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GCC 4 and templates

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I have just made the move to GCC 4, and the transition has been fairly rough so far. Anyway, I just figured this out out, and decided to see if anyone had some useful wisdom about the C++ standard. Basically, my singleton code is a cut and paste job, identical to that of OGRE and Enginuity, here are the relevant lines:
template <class T>
class Singleton // Our singleton class
{
protected:
	static T * __singleton;
};
// then derive a class 'A' from Singleton<A>
class A : public Singleton<A>
{
};
// and then we initialize the __singleton value to NULL
A *Singleton<A>::__singleton = NULL;

This didn't compile anymore on GCC 4, so after much experimentation, I discovered this works:
template <> A *Singleton<A>::__singleton = NULL;
// instead of this:
A *Singleton<A>::__singleton = NULL;

Now, I would guess this has something to do with template instantiation order, but I would like to know if this a GCC 4 bug, or a valid part of the C++ standard (I haven't read it), that GCC has never previously enforced? Thanks, SwiftCoder

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I'm guessing standard. Simply put, setting a specifiic singleton static variable to a certain value is a specialization, for which one uses the template <> syntax.

Also, you may want to switch that line to:

template < typename T > T * Singleton< T >::__singleton = 0;

So that you get this variable for all versions.

Further, __singleton == worst name ever. Identifiers starting with a double underscore are reserved for the implementation to use wherever it pleases. Name it "instance" or something.

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Quote:
Original post by MaulingMonkey
*snip*

Further, __singleton == worst name ever. Identifiers starting with a double underscore are reserved for the implementation to use wherever it pleases. Name it "instance" or something.

I believe the rule is actually that identifiers containing a double underscore or starting with an underscore followed by a capital letter are reserved for the implementation. Either way, it's still a bad name.

Enigma

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Quote:
Original post by Enigma
Quote:
Original post by MaulingMonkey
*snip*

Further, __singleton == worst name ever. Identifiers starting with a double underscore are reserved for the implementation to use wherever it pleases. Name it "instance" or something.

I believe the rule is actually that identifiers containing a double underscore or starting with an underscore followed by a capital letter are reserved for the implementation. Either way, it's still a bad name.

Enigma


Symbols starting with a double underscore happen to contain a double underscore, so it'd be more of a "in addition," list. But if one's going to list a fuller list, one should include the full list - for C++, you missed one:

Quote:
MSDN
* any global-scope name beginning with _.
* any name beginning with _ followed by an upper-case letter.
* any name containing __.

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Interesting, my only question was because I never had to use the template < > syntax before, for instance on GCC 3.3 this compiled without problem:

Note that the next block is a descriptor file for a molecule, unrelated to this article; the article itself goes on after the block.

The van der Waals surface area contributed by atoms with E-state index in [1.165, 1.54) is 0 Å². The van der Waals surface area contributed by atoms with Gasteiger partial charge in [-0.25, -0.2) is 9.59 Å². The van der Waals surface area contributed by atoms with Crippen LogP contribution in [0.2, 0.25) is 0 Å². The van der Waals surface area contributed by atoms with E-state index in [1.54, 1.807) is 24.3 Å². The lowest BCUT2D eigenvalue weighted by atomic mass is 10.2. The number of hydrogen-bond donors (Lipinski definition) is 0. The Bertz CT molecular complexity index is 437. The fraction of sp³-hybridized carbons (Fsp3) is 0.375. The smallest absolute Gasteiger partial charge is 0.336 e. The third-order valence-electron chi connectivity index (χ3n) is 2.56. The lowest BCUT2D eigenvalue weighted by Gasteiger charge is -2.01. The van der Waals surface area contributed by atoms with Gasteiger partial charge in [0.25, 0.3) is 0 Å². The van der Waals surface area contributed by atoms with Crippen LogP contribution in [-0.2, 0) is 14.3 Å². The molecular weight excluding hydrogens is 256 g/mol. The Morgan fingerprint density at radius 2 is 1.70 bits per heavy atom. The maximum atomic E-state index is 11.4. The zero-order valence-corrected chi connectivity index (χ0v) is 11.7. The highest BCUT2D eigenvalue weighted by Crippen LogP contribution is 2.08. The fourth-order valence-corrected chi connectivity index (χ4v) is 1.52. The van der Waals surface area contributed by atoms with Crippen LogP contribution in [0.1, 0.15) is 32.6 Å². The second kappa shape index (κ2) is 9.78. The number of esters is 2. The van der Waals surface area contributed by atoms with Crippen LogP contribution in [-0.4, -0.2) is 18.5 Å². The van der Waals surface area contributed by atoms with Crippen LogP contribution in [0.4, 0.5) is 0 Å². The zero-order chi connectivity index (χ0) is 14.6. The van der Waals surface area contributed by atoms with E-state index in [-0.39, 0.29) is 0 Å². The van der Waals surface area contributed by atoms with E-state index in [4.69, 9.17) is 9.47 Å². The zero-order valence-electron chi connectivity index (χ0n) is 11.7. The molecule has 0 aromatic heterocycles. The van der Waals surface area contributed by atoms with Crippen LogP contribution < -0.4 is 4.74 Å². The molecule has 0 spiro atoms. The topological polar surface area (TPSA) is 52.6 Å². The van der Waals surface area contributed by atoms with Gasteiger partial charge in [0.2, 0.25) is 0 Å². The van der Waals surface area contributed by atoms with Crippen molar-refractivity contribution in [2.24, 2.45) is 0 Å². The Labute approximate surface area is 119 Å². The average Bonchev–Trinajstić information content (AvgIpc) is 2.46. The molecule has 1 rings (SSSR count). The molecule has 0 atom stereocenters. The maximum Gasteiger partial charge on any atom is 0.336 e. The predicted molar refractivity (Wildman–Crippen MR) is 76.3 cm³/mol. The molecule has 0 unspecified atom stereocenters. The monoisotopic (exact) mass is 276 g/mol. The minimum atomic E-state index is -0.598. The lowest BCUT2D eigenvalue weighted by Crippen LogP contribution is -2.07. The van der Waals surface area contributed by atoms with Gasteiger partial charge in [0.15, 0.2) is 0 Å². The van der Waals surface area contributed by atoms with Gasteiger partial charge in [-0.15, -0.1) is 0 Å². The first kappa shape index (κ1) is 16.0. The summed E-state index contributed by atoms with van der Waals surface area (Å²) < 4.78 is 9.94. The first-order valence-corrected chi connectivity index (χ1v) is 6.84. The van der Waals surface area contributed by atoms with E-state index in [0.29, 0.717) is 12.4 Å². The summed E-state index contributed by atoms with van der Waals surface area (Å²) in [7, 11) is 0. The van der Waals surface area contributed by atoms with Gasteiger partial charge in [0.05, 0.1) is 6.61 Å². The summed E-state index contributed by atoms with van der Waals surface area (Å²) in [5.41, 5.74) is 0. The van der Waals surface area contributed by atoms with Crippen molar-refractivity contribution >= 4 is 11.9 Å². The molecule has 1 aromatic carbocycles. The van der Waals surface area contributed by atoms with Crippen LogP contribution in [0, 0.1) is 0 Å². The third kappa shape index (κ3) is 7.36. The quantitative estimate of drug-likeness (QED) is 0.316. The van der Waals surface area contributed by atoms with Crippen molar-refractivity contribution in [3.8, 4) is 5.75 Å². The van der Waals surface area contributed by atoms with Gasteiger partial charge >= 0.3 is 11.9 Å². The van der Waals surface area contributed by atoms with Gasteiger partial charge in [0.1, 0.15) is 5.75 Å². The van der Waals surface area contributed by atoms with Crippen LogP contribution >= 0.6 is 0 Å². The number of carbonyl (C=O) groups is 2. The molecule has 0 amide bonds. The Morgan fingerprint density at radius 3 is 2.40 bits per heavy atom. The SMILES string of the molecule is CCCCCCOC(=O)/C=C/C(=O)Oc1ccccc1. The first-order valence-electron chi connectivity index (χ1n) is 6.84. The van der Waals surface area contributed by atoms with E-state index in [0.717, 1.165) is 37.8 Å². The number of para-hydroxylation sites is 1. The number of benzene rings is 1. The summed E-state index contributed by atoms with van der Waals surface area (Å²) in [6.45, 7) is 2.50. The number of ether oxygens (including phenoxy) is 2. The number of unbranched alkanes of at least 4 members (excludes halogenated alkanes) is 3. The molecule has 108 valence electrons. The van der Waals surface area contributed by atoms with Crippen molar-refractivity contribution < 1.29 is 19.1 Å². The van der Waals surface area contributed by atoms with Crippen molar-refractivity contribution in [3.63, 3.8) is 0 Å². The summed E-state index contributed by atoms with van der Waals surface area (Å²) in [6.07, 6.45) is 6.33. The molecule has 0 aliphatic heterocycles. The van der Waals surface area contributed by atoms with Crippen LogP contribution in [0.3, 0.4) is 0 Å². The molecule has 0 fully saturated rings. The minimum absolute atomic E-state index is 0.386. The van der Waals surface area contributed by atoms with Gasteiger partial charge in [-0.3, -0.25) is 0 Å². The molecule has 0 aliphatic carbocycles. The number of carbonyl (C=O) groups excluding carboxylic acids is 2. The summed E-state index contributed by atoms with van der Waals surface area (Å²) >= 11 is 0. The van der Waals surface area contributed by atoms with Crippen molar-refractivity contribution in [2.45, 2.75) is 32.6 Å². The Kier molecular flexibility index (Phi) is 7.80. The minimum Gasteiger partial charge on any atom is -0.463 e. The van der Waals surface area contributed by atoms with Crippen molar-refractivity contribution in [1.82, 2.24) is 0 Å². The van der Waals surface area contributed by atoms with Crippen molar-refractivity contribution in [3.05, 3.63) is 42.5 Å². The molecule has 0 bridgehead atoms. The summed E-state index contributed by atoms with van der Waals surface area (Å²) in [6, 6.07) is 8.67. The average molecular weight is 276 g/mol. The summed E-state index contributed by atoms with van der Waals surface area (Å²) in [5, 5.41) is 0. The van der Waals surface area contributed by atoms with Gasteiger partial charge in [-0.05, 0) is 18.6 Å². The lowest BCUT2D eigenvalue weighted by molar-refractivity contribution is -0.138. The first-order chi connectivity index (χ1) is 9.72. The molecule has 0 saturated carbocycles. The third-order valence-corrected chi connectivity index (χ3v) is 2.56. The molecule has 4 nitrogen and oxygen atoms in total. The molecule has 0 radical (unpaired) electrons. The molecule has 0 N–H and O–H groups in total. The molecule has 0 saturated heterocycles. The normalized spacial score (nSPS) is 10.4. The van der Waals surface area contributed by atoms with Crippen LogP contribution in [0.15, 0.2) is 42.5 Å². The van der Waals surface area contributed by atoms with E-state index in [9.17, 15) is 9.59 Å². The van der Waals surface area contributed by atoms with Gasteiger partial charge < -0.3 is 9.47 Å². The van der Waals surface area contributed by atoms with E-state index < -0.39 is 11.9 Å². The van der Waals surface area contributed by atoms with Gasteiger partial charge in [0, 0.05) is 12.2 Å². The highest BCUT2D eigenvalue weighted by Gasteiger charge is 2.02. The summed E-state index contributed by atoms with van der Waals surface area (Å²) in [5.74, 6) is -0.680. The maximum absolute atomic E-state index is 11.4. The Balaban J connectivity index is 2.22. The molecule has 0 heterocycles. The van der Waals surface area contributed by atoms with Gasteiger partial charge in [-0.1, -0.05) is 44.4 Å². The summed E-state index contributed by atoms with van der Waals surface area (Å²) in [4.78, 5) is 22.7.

template <Typename T>
class A
{
};

class B : public A<void>
{
};
// This doesn't compile anymore, I have to use
template <>
class B : public A<void>
{
};


Ah well.
I seem to remember this discussion about leading underscores coming up before, but actually I don't use double underscores normally, only single (not sure where those slipped in from).
Now, some people complain you shouldn't use even single underscores, but I happen to like it to differentiate private from public members.

Does any one know if the 'entire' C++ standard is published on the web anywhere, I feel I should really get around to at least skimming it?

Thanks,

SwiftCoder

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Quote:
Original post by swiftcoder
Interesting, my only question was because I never had to use the template < > syntax before, for instance on GCC 3.3 this compiled without problem:
*** Source Snippet Removed ***


You seriously have to type:

template<>
class derived : public base< that , takes , template , arguments >
{
};


?!? That would be one part that does not make sense to myself, as derived is not a template class itself.

Quote:
Ah well.
I seem to remember this discussion about leading underscores coming up before, but actually I don't use double underscores normally, only single (not sure where those slipped in from).
Now, some people complain you shouldn't use even single underscores, but I happen to like it to differentiate private from public members.

It comes up every now and then, and I'm one of those people who argues against the pre or postfixing of underscores to any symbol. I don't mind using_them_for_spaces, but I do hate using them to differentiate apples from _apples, or value from _value. It's my_apples, your_apples, value, and new_value, gosh darn it!!!
Quote:
Does any one know if the 'entire' C++ standard is published on the web anywhere, I feel I should really get around to at least skimming it?

I'm 99% certain no, and probably yes. If you ever find a link to the full C++ standard let me know!!!

[Edited by - MaulingMonkey on May 17, 2005 2:16:32 AM]

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Quote:
Original post by swiftcoder
Does any one know if the 'entire' C++ standard is published on the web anywhere, I feel I should really get around to at least skimming it?


The 1998 standard I have is INCITS+ISO+IEC+14882-1998.pdf.
The 2003 standard I have is INCITSISOIEC14882-2003.pdf.

They cost $18 each, but Google might save you some money.

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